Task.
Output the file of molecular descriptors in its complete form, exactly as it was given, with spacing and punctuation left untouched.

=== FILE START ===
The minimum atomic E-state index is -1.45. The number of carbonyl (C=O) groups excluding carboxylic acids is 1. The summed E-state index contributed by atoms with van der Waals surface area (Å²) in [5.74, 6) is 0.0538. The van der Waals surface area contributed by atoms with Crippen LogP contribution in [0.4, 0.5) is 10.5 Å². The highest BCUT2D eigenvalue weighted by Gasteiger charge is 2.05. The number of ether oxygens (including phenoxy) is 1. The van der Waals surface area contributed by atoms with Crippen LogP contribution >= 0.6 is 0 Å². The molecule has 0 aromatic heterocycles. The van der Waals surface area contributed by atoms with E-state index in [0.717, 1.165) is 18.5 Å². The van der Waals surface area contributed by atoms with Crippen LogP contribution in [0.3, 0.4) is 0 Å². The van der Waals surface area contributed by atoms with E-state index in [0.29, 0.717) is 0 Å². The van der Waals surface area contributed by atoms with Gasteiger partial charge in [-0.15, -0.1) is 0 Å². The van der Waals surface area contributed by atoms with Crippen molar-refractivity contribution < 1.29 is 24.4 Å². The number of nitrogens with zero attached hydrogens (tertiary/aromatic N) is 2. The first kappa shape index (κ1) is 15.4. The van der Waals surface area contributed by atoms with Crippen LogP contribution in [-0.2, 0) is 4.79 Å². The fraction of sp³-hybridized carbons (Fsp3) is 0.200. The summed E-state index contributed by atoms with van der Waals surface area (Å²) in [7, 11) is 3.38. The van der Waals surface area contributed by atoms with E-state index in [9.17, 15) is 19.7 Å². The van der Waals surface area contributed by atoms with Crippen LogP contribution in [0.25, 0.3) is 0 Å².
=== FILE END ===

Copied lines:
The minimum atomic E-state index is -1.45. The number of carbonyl (C=O) groups excluding carboxylic acids is 1. The summed E-state index contributed by atoms with van der Waals surface area (Å²) in [5.74, 6) is 0.0538. The van der Waals surface area contributed by atoms with Crippen LogP contribution in [0.4, 0.5) is 10.5 Å². The highest BCUT2D eigenvalue weighted by Gasteiger charge is 2.05. The number of ether oxygens (including phenoxy) is 1. The van der Waals surface area contributed by atoms with Crippen LogP contribution >= 0.6 is 0 Å². The molecule has 0 aromatic heterocycles. The van der Waals surface area contributed by atoms with E-state index in [0.717, 1.165) is 18.5 Å². The van der Waals surface area contributed by atoms with Crippen LogP contribution in [0.3, 0.4) is 0 Å². The van der Waals surface area contributed by atoms with E-state index in [0.29, 0.717) is 0 Å². The van der Waals surface area contributed by atoms with Gasteiger partial charge in [-0.15, -0.1) is 0 Å². The van der Waals surface area contributed by atoms with Crippen molar-refractivity contribution < 1.29 is 24.4 Å². The number of nitrogens with zero attached hydrogens (tertiary/aromatic N) is 2. The first kappa shape index (κ1) is 15.4. The van der Waals surface area contributed by atoms with Crippen LogP contribution in [-0.2, 0) is 4.79 Å². The fraction of sp³-hybridized carbons (Fsp3) is 0.200. The summed E-state index contributed by atoms with van der Waals surface area (Å²) in [7, 11) is 3.38. The van der Waals surface area contributed by atoms with E-state index in [9.17, 15) is 19.7 Å². The van der Waals surface area contributed by atoms with Crippen LogP contribution in [0.25, 0.3) is 0 Å².